This pro-federalist, non-comprehensive power-sharing was finalized in the Iraqi constitution of 2005, in which the consociative dimension of autonomy – its federalism – was developed at the expense of comprehensive consociationalism with destabilizing consequences. The Kurdish parties KDP and PUK jointly pushed for maximalist federalism – their preferred alternative to independence, which was unrealistic at the time. Although Shiite Arab parties were on a unified list, they were more divided on constitutional issues: SCIRI advocated federalism in the hope of governing an autonomous Shiite region, while Dawa and the Sadrists advocated unified rule of Baghdad, which recognized Kurdish autonomy but opposed further federalism. However, given their overrepresentation in the January elections, Kurdish and pro-federal Shiite interests turned out to be too powerful – pro-unified Shiite Arabs alone could not curb the pressure for comprehensive autonomy. With the resulting constitution of 2005, a Kurdish Federal Region (KRG) was created in which all government powers are ceded with the exception of nine policy areas that are exclusively reserved for Baghdad, most of which play no role besides foreign policy. In order to live up to SCIRI’s ambitions, a way to form new federal regions was offered, although Shiite Arab voters in the subsequent elections instead advocated a unified, centralization-friendly policy that was appropriate to their overall majority. Western actors did not recognize the long-term risks of a non-comprehensive agreement on the distribution of power, but invested the distribution of power almost exclusively in one dimension: autonomy, preference for the Kurds and non-compliance with pro-unified interests. This incompleteness was only problematic because of the previous failure of the accommodation: The US facilitated a one-dimensional power-sharing agreement that was inappropriately geared towards over-represented Kurdish and SCIRI interests. Without external pressure to expand power-sharing, only a fraction of the pro-unit Shiite Arabs were left to demand completeness, but their gains were insufficient to achieve stability by incorporating diverse interests across multiple consociative dimensions.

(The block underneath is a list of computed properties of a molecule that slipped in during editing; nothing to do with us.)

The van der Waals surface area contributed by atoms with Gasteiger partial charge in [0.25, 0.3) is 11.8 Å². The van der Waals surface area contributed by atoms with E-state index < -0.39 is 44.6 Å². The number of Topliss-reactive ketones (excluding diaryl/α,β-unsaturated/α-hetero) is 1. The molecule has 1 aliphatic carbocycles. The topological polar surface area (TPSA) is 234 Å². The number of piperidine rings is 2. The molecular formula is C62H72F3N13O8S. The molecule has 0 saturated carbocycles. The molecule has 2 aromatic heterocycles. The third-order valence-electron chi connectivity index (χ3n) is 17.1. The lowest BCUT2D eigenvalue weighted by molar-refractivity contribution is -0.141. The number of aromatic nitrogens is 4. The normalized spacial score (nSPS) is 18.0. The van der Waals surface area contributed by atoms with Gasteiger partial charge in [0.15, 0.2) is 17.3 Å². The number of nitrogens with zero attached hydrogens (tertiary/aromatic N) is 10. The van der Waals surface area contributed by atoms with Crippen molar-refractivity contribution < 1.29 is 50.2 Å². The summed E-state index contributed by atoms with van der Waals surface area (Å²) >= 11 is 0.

These remaining dimensions – proportionality, mutual vetoes, and grand coalition – illustrate how the failure of Western actors to ensure completeness contributed to Iraq’s unstable experience of power-sharing. Proportionality within the constitution was only partially justified as a side payment for autonomy: the PUK, KDP and SCIRI offered concessions on oil ownership and revenue – forms of proportional economic power-sharing – but the Kurdish negotiators sought to exchange some oil Exchange autonomy and federal grants. The only vetoes of the Kurdish autonomy also served: vetoes between the federal layers, where the KRG vetoed almost all federal laws in its territory. This is a form of self-government that is definitely not consociative because it is not mutual. Nor was there a grand coalition in the constitution to appease unhodged Sunni Arabs freshly dethroned from historical political dominance. There was only a temporary two-thirds majority for the selection of the interim presidents who appointed the prime minister-designate responsible for forming the government. However, this lapsed after the transition to a runoff election with a simple majority. This incompleteness of the 2005 constitution worsened the unstable experience of Iraq by creating a political system designed to serve a federalist clique that accommodates Kurdish and some Shiite Arab interests at the expense of uniting interests in a strong government in Baghdad.